Archivos de la categoría ‘ha’

These is one of the proposed solutions for the job assessment commented in a previous post.

Using an Open Source solution, design a load balancer configuration that meets: redundancy, multiples subnets, and handle 500-1000Mbit of syn/ack/fin packets. Explain scalability of your design/configs.

The main problem that the load balancer design must solve in
web applications is the session stickiness (or persistence). The load balancer
design must be created according to the session replication policy of the architecture.
On the other hand, the load balancer must be designed to allow the upgrade and
maintenance of the servers.

Considering the architecture explained in Webserver architecture section, the stickiness restrictions are:

  • Session stickiness must be set for each site. Site failure means lose of all users sessions crated in that site.
  • Session stickiness must be set for each farm. Server failure is allowed (session will be recovered from the session DB backend)
  • Session stickiness for servers into the farm is optional (Could be set to take advantage of OS disk cache).

The software that I propose is HAProxy (http://haproxy.1wt.eu/):

The load balancer design consists of two layers:

  • One primary HAProxy LB, that will balance between sites.
    Configured with session stickiness to the site using an inserted cookie, SITEID.
    See primary-haproxy.conf.
  • One site LB in each site, balancing the site’s farms.
    Configured with session stickiness to the farm FARM_ID.
    See site1-haproxy.conf.

Extra comments:

  • Each layer can have several HAproxy instances, with the same configuration, configured with a failover solution or behind a Layer 4 load balancer. See http://haproxy.1wt.eu/download/1.3/doc/architecture.txt (Section 2) for examples.
  • Additionally a SSL frontend solution should be configured for SSL connections between the client
    and the primary load balancer. We can use plain HTTP between balancers and servers.
    I will not describe this element.
  • The solutions described in HAproxy architecture documentation, “4 Soft-stop for application maintenance”, can be used.
  • With HAProxy 1.4 you can dynamically control servers weight.
    A monitoring system can check the farms/servers health and tune the weight as needed.

This solution scales well. You simply need to add more servers, farms and sites.
Load-balancers can scale horizontally as commented.

Primary configuration:

#
# Primary Load Balancer configuration: primary-haproxy.conf
#
global
	log 127.0.0.1	local0
	log 127.0.0.1	local1 notice
	#log loghost	local0 info
	maxconn 40000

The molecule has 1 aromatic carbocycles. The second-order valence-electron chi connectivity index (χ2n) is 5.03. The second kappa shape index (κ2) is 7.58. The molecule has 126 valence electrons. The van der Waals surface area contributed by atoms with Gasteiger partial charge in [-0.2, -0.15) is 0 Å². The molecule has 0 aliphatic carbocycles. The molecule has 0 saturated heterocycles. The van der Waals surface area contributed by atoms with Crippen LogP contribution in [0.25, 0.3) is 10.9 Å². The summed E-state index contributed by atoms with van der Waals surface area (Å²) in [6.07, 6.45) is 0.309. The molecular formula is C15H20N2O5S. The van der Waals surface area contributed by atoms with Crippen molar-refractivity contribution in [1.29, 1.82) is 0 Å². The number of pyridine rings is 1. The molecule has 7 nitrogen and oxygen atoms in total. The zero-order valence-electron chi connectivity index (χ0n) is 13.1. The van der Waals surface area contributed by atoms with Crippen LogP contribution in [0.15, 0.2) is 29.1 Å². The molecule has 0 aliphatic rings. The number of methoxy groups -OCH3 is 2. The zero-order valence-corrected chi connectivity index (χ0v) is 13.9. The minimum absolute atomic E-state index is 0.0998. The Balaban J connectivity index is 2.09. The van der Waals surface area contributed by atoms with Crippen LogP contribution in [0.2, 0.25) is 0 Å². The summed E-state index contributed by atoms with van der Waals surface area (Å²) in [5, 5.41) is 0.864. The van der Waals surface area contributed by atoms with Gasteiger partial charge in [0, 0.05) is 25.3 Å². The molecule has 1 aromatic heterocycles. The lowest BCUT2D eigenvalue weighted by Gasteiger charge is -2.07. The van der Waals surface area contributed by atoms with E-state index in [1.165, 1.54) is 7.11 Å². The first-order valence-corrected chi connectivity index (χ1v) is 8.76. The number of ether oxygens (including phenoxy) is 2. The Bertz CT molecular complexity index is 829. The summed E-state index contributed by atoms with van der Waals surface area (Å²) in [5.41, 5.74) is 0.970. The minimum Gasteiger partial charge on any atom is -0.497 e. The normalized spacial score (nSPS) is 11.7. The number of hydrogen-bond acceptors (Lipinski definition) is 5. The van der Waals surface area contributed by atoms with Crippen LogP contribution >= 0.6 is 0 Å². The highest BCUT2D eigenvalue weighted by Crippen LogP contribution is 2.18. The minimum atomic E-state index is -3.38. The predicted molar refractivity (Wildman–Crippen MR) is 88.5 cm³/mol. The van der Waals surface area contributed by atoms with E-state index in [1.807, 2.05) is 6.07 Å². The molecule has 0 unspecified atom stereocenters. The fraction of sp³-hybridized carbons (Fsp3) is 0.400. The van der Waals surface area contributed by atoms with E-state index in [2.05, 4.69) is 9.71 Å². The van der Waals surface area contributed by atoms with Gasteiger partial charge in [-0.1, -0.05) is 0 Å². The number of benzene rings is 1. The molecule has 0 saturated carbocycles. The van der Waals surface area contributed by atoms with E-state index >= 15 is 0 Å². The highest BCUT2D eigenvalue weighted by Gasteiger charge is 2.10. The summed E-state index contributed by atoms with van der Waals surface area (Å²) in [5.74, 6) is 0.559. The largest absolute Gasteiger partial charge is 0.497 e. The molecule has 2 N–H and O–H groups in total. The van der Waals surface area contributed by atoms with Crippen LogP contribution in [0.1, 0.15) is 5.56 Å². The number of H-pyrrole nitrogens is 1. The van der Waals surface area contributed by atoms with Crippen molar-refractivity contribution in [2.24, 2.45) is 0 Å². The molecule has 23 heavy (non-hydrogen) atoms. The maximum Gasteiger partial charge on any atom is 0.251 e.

user haproxy
	group haproxy
	daemon
	#debug
	#quiet

defaults
	log	global
	mode	http
	option	httplog
	option	dontlognull
	retries	3
	option redispatch
	maxconn	2000
	contimeout	5000
	clitimeout	50000
	srvtimeout	50000

listen primary_lb_1
    # We insert cookies, add headers => http mode
    mode http

    #------------------------------------
    # Bind to all address.
    #bind 0.0.0.0:10001
    # Bind to a clusterized virtual ip
    bind 192.168.10.1:10001 transparent

    #------------------------------------
    # Cookie persistence for PHP sessions. Options
    #  - rewrite PHPSESSID: will add the server label to the session id
    #cookie	PHPSESSID rewrite indirect
    #  - insert a cookie with the identifier.
    #    Use of postonly (session created in login form) or nocache to avoid be cached
    cookie SITEID insert postonly

    # We need to know the client ip in the end servers.
    # Inserts X-Forwarded-For. Needs httpclose (no Keep-Alive).
    option forwardfor
    option httpclose

    # Roundrobin is ok for HTTP requests.
    balance	roundrobin

    # The backend sites
    # Several options are possible:
    #  inter 2000 downinter 500 rise 2 fall 5 weight 100
    server site1 192.168.11.1:10001 cookie site1 check
    server site2 192.168.11.1:10002 cookie site2 check
    # etc..

Site configuration:

#
# Site 1 load balancer configuration: syte1-haproxy.conf
#
global
log 127.0.0.1    local0
log 127.0.0.1    local1 notice
#log loghost    local0 info
maxconn 40000
user haproxy
group haproxy
daemon
#debug
#quiet

defaults
log    global
mode    http
option    httplog
option    dontlognull
retries    3
option redispatch
maxconn    2000
contimeout    5000
clitimeout    50000
srvtimeout    50000

#------------------------------------
listen site1_lb_1
grace 20000 # don't kill us until 20 seconds have elapsed

# Bind to all address.